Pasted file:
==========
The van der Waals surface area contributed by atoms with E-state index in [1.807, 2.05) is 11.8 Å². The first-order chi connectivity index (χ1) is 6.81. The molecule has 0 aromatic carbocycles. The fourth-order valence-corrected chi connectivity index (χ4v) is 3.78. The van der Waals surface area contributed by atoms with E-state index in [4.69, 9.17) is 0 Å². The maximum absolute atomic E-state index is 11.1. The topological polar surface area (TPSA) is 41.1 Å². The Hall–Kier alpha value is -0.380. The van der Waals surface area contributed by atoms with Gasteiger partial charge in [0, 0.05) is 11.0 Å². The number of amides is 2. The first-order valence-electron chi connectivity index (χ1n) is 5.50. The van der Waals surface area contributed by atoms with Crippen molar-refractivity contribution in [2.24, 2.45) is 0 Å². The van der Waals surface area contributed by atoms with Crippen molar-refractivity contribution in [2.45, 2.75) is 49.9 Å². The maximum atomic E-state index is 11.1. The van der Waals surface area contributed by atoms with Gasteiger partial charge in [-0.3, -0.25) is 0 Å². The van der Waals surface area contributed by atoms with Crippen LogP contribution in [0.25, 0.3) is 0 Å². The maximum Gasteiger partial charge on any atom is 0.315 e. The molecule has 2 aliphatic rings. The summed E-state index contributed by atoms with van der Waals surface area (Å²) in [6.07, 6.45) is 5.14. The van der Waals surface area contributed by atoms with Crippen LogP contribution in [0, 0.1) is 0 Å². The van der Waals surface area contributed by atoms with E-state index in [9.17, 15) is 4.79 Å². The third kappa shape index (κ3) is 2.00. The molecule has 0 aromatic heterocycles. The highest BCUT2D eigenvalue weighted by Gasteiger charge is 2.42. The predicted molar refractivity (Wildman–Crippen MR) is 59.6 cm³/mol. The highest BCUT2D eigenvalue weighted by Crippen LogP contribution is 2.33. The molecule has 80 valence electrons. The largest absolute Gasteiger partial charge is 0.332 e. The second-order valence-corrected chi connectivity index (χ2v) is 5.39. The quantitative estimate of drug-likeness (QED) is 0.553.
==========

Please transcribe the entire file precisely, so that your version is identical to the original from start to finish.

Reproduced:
The van der Waals surface area contributed by atoms with E-state index in [1.807, 2.05) is 11.8 Å². The first-order chi connectivity index (χ1) is 6.81. The molecule has 0 aromatic carbocycles. The fourth-order valence-corrected chi connectivity index (χ4v) is 3.78. The van der Waals surface area contributed by atoms with E-state index in [4.69, 9.17) is 0 Å². The maximum absolute atomic E-state index is 11.1. The topological polar surface area (TPSA) is 41.1 Å². The Hall–Kier alpha value is -0.380. The van der Waals surface area contributed by atoms with Gasteiger partial charge in [0, 0.05) is 11.0 Å². The number of amides is 2. The first-order valence-electron chi connectivity index (χ1n) is 5.50. The van der Waals surface area contributed by atoms with Crippen molar-refractivity contribution in [2.24, 2.45) is 0 Å². The van der Waals surface area contributed by atoms with Crippen molar-refractivity contribution in [2.45, 2.75) is 49.9 Å². The maximum atomic E-state index is 11.1. The van der Waals surface area contributed by atoms with Gasteiger partial charge in [-0.3, -0.25) is 0 Å². The van der Waals surface area contributed by atoms with Crippen LogP contribution in [0.25, 0.3) is 0 Å². The maximum Gasteiger partial charge on any atom is 0.315 e. The molecule has 2 aliphatic rings. The summed E-state index contributed by atoms with van der Waals surface area (Å²) in [6.07, 6.45) is 5.14. The van der Waals surface area contributed by atoms with Crippen LogP contribution in [0, 0.1) is 0 Å². The van der Waals surface area contributed by atoms with E-state index in [9.17, 15) is 4.79 Å². The third kappa shape index (κ3) is 2.00. The molecule has 0 aromatic heterocycles. The highest BCUT2D eigenvalue weighted by Gasteiger charge is 2.42. The predicted molar refractivity (Wildman–Crippen MR) is 59.6 cm³/mol. The highest BCUT2D eigenvalue weighted by Crippen LogP contribution is 2.33. The molecule has 80 valence electrons. The largest absolute Gasteiger partial charge is 0.332 e. The second-order valence-corrected chi connectivity index (χ2v) is 5.39. The quantitative estimate of drug-likeness (QED) is 0.553.